one
> VP on a regular basis. On the other hand, I am a fan of claiming
that
> where you sit can be more important than your deck and your skill.

Me too. It can be in situations. I wonder wha the percent of situations
in which this is the case?

> I
> do recognize that this factor can be mitigated by the flexibility of
> your deck and your abiliy to talk the table. I guess I often play
> focused decks that can be victimized by the right kind of trump and
> rarely try to win the table with my voice.

So HOW YOU PLAY also includes HOW YOU BITCH... right. :) 
Anonymous
April 29, 2005 2:52:56 AM

Archived from groups: rec.games.trading-cards.jyhad (More info?)

Emmit Svenson wrote:
> Screaming Vermillian wrote:
>>Oddl enough I'd call that a non interactive archetype. I mean, that's
>>what OBF does... it doesn't want to interact. Well, ok, most obf
>>archetypes don't want to interact.
>
> So an "interactive" deck is one that wants to get into combat? There's
> another name for that kind of deck: a combat deck.
>
> All well-designed V:tES decks are interactive. They want to interact
> with their prey's pool, or in some cases with their library.
>
> The folks who are using "non-interactive" as a derogatory term for
> decks they don't like appear to be defining it as "a deck I can't
> figure out how to beat with my current deck".

I think that perhaps the issue with the originally-cited message
is one of definitions as well.

"Good players with good decks should be able to win regardless
of the opposition" sort of defines what a good player and a good
deck are, rather than setting some sort of measure for an
acceptably-developed game.

e.g., if a toolbox deck is the only type that can *theoretically*
have a *reasonable* chance of winning regardless of the opposition,
then the statement above basically makes "good" decks a subset of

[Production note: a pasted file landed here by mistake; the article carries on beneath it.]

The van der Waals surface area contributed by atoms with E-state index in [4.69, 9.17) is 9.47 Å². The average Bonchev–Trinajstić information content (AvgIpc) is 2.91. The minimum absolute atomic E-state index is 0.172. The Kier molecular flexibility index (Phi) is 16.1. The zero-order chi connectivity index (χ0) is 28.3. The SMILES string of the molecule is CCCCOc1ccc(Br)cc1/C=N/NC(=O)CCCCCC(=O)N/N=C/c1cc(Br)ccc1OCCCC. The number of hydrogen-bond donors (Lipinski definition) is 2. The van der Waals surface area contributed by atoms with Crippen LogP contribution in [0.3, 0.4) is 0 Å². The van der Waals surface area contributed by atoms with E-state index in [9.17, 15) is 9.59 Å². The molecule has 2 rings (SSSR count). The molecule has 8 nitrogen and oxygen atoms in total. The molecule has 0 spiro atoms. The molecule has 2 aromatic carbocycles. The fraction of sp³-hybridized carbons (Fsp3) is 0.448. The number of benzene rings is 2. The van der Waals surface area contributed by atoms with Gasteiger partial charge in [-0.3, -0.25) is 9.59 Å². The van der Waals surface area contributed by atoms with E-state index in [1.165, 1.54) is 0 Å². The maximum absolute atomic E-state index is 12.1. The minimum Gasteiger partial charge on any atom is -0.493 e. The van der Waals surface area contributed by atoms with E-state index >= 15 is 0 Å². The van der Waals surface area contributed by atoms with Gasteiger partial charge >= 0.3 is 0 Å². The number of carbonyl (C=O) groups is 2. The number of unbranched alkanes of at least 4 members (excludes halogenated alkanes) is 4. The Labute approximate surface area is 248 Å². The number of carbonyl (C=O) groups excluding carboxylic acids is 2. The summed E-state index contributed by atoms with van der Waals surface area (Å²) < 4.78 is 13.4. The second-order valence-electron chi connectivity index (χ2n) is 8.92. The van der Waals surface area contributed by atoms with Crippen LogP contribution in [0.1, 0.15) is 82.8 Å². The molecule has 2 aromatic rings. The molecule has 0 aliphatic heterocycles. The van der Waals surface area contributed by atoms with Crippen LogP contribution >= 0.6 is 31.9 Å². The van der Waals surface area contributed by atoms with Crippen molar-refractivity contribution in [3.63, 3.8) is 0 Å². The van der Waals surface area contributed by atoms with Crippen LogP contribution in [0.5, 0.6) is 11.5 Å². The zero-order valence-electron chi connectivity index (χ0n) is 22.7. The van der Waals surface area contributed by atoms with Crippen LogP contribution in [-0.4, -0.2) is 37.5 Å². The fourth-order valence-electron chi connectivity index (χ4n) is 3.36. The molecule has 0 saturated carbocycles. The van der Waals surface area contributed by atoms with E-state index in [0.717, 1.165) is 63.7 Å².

toolbox decks, excluding feast-or-famine (sweep or quickly ousted)
decks, like some focussed decks which would otherwise be
considered "good" decks.


--
LSJ (vtesrepSPAM@TRAPwhite-wolf.com) V:TES Net.Rep (remove spam trap to reply)
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Anonymous
April 29, 2005 10:44:10 AM

Archived from groups: rec.games.trading-cards.jyhad (More info?)

Screaming Vermillian wrote:
> Me too. It can be in situations. I wonder wha the percent of
situations
> in which this is the case?

Hard to say without data. The lower your skill and worse your deck,
the more the table seating matters. Also, your voice can change
things. In addition, you have to consider that nowadays you can't
change your seating at the table. So, you have to draw conclusions
from games played from the beginning of 2005. In this era, do you
count casual or only tournament games?

> So HOW YOU PLAY also includes HOW YOU BITCH... right. :) 

Most definately. The more help you get from other players strengthens
you while sapping their resources. Overall, that improves your table
posture.
Anonymous
April 30, 2005 2:17:39 AM

Archived from groups: rec.games.trading-cards.jyhad (More info?)